Creating space and ‘Blue Monday’.
This year’s St Augustine’s Priory theme, Creating Space, has never been so important and our Counsellor and Play Therapist, Mrs R Good, here tells us one way to create space for ourselves and for others.
‘Blue Monday, which typically falls on the third Monday of January and this year is on the 17th January, has been dubbed that most depressing day of the year. Whilst bad weather and short daylight hours, post financial strains of Christmas and broken New Year’s resolutions can make us feel down, there is no credible evidence to say that any one particular day in the year increases the risk of people feeling depressed. One in six people will experience depression in their lifetime which can happen at any time and not one day only.
The concept of Blue Monday was the creation of Sky Travel in 2005 which conceived a formula to calculate the day with the highest depression factor. Despite its pseudo-scientific origins, social media continues to use the date as a means of encouraging us to buy products to improve our health, fitness and general well-being. But some positives have come out of it. The Samaritans have turned Blue Monday into ‘Brew Monday’ since handing out cups of tea to morning commuters in Edinburgh’s Waverley Station as a means of ‘reaching out, checking in and staying connected.’ Its website, https://www.samaritans.org/support-us, highlights the value of listening through the Samaritans’ SHUSH active listening tips.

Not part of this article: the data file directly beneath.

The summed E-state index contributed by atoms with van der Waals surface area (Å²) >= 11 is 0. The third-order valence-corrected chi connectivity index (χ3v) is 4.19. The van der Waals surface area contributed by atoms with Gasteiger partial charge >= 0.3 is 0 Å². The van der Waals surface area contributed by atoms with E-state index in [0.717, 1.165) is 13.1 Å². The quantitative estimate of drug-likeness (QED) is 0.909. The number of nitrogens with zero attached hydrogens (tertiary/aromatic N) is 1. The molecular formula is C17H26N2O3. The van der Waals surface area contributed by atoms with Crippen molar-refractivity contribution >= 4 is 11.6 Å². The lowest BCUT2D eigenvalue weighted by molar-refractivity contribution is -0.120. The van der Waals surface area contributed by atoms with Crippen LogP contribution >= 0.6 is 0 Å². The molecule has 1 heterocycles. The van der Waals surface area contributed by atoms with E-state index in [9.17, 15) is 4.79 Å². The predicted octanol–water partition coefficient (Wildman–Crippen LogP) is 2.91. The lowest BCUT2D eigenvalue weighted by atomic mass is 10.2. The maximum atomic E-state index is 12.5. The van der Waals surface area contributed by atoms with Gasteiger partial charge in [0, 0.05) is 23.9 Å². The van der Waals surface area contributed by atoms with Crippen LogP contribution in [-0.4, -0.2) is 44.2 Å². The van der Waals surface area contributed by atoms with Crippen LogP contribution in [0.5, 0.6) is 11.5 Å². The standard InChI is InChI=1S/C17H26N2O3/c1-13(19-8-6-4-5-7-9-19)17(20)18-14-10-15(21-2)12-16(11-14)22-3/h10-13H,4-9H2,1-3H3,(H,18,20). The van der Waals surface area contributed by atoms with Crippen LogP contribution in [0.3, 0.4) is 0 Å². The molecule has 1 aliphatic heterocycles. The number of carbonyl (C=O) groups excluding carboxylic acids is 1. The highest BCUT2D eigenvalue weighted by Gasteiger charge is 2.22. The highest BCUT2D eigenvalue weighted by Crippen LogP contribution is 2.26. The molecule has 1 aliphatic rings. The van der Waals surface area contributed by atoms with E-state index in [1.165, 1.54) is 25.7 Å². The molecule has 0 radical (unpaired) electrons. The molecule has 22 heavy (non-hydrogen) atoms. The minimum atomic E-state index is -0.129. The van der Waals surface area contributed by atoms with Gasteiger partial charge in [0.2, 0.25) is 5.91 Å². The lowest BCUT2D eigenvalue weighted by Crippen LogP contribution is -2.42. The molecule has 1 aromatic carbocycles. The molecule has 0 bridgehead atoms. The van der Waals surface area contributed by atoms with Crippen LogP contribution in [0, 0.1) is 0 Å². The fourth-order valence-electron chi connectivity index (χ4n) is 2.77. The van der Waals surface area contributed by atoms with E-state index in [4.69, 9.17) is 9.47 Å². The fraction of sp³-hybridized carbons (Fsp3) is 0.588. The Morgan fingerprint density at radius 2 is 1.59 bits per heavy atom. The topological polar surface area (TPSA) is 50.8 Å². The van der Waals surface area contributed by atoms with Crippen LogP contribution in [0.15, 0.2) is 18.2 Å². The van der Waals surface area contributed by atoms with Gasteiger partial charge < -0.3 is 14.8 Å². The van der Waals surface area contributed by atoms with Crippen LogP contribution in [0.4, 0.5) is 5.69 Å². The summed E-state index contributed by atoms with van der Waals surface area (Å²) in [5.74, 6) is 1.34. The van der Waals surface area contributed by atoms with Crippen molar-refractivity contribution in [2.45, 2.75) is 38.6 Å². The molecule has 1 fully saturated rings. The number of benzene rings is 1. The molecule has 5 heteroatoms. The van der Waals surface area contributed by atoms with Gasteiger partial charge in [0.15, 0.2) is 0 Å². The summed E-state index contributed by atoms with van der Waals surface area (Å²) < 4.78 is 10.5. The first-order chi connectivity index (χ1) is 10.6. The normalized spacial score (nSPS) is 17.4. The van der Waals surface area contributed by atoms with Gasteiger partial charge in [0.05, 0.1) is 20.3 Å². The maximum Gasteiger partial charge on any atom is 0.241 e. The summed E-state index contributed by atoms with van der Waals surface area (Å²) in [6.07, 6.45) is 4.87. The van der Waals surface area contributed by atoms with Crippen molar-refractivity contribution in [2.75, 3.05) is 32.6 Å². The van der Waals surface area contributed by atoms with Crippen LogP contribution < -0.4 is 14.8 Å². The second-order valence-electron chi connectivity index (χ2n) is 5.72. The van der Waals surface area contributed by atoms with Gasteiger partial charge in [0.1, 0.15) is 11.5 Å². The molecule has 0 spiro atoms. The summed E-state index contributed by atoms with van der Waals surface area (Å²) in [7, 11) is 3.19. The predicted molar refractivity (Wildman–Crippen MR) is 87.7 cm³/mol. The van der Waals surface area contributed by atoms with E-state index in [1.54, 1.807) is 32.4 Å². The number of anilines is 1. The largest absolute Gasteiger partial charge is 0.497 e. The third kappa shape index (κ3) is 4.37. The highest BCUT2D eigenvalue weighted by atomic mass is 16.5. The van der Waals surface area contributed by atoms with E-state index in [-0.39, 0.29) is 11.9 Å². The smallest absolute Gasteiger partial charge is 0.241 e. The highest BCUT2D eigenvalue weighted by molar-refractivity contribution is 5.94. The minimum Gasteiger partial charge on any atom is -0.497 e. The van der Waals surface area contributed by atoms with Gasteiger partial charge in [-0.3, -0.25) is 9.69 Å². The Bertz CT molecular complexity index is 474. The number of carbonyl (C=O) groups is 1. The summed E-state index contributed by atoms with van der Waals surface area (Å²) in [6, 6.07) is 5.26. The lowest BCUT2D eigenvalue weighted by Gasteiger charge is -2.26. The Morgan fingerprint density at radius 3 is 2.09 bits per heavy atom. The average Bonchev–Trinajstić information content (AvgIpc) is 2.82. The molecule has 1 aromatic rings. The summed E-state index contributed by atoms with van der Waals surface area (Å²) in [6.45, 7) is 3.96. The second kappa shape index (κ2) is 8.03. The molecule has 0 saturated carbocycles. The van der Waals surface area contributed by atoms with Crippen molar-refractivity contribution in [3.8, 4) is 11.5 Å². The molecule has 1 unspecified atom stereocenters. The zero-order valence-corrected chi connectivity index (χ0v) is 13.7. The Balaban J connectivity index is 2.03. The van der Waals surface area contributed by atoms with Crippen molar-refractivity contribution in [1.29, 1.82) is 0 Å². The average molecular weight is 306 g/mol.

(What ‘SHUSH’ stands for:
S-how you care: Focus on the other person, make eye contact, put away your phone.
H-ave patience: It may take time and several attempts before a person is ready to open up.
U-se open questions: Use open questions that need more than a yes/no answer, and follow up with questions like “Tell me more”.
S-ay it back: Check you’ve understood, but don’t interrupt or offer a solution.
H-ave courage: Don’t be put off by a negative response and, most importantly, don’t feel you have to fill a silence.)
Perhaps the true meaning of Blue Monday is to recognise we all have mental health, that’s it’s not about one day but every day, it affects people in different ways on any day of the year, and the need to listen when someone shares how they are feeling. The past few months have shown us that recognising distress, staying connected, engaging in a new way of life, talking to someone we know, keeping active and having a good diet has never been so important. So, over the next few weeks as the ‘new me’ wanes, acknowledging your feelings, being self-compassionate, making small rather than drastic changes, and thinking what there is to be grateful for may go some way in helping to lift the spirit and keep those blues away.’
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